I sit down at the computer and begin typing out what happened.  I get to the part where I get into the police car and I cant go on.  I can’t focus.  My stomach is clenched and Steve gets me to eat a little something.  I wander around the house.  I call my friend, Pete and leave a message.  I ask him what his favorite color is.  I need to get out of the house.  My head hurts just thinking about all of this.  I need to get away from the house.  I decide to finish the morning walk.  It’s around noon.

We head out, walking up Green Street to Shaw, then to Bank Street.  We walk by the junior high school, past where the Riverdale Store used to be.  Past the field I had played T-ball and Little League in.  It was a long time ago but the field still looks the same.  We head left onto the Heater Road.  I feel detached from reality.  When Maxwell and I reach the intersection to cross over heading towards the Mount Support Road I don’t stop.  I don’t look.  I pray for a car to hit me.  I just don’t care.  A dangerous frame of mind to have.  And as I approach the four-way intersection where I’ll take a right I think about my friend, Maidie.  I’m supposed to meet her and hang out today.  A follow-up to her graduation from Nursing School Party.

I call her then my friend, Miriam and ask her what time she is heading to Norwich to Maidie’s.  She says she’ll pick me up.  She’s already on the road.  I ask her to meet me on the other side of the walking bridge at the first gas station.  She agrees but when I arrive, I get the feeling she’ll be a while so I walk on past to the Listen Center where I work.  A new job but I decide to just pop in and get  coffee.  I’m dying for a cigarette.  I hate that feeling because I quit March 17th.

I talk to my manager and some of the others there telling them what happened.  I can’t help but talk about it.  I’m still shell-shocked I suppose.  Love my new job.  The people I work with there are lovely and I gladly call them all friends.  I never did get to that coffee.  Instead, I make sure Maxwell gets lots of water.  It’s hot out there.  Miriam calls me and I head out.  I get in the back seat and ask if she or Horus has a cigarette.  They’re planning on stopping at Dan & Whit’s, thank god.  And on the way I fill Horus in on the details.

We get to Maidie’s and it is just a perfect hot sunny day.  Everyone is getting ready to go down by the river swimming.  They were just waiting for us to get there so we can all eat.  Everyone is starving, we eat and eat good.  It’s nice to be with friends.  We all head down to the river to swim.  It’s nice to have my mind distracted.  I have some good friends.  My friend, Seth calls.  He lent me his digital camera for the trail but it’s back in Lebanon.  We make a plan for him to stop by later to pick me up, drive there and pick it up.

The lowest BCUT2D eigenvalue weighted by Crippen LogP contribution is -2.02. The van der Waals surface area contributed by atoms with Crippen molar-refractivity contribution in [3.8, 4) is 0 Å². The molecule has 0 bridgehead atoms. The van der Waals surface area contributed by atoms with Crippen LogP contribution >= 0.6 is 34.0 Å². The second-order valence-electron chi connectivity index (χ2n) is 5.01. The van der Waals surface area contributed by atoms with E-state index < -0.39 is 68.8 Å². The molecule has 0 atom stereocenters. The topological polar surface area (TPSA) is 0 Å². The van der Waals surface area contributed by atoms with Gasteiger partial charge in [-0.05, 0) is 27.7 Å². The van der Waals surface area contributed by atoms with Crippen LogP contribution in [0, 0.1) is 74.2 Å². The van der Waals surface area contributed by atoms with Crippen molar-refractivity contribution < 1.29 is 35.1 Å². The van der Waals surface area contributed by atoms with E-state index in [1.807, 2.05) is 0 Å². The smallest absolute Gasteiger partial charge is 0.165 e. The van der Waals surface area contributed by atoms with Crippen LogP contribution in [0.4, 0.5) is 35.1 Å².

We hang, he shows, I tell him what happened.  We walk with everyone over to the trestle bridge nearby.  Maidie and the kids want to jump off.  I don’t swim much anymore.  It’s rare.  And I haven’t done a jump like that in a couple of years.  Last time it was from 20′ up off a rock into a river pool of icy water.  I hesitated once, twice but the third time’s the charm.  Seth and I head after a short while.  I give Maidie a big hug before I go.  She’s my gal and moving soon with her kids to PA.

I ask if it’s possible to stop by and see the Odyssey and where it’s parked.  I’m so distracted now thinking about all that happened once we’re away we drive by the van twice.  Poor Seth.  How patient he is with me.  How thankful I am to him.  When we finally make it to the car I see the driver’s side window is still down.  It rained last night.  The interior is a cloth upholstery.  I just reach in and unlock the door to take a look inside.  Anyone could.  I can’t put the window up.  The car needs to be on for that.  I lock the car and we get back into Seth’s.  I hate hate hate leaving it there like that but what else can I do…nothing.  It’ll sit there until Monday evening when my friends get back, driver’s side window open.  I just hope to god it doesn’t rain.


[(2) Specific prohibitions
(A) Discrimination
For purposes of subsection (a) of this section, discrimination includes
(i) the imposition or application of eligibility criteria that screen out or tend to screen out an individual with a disability or any class of individuals with disabilities from fully and equally enjoying any goods, services, facilities, privileges, advantages, or accommodations, unless such criteria can be shown to be necessary for the provision of the goods, services, facilities, privileges, advantages, or accommodations being offered;]

A Comedy of Errors – Act 1

Written at 3:03am on June 20, 2010.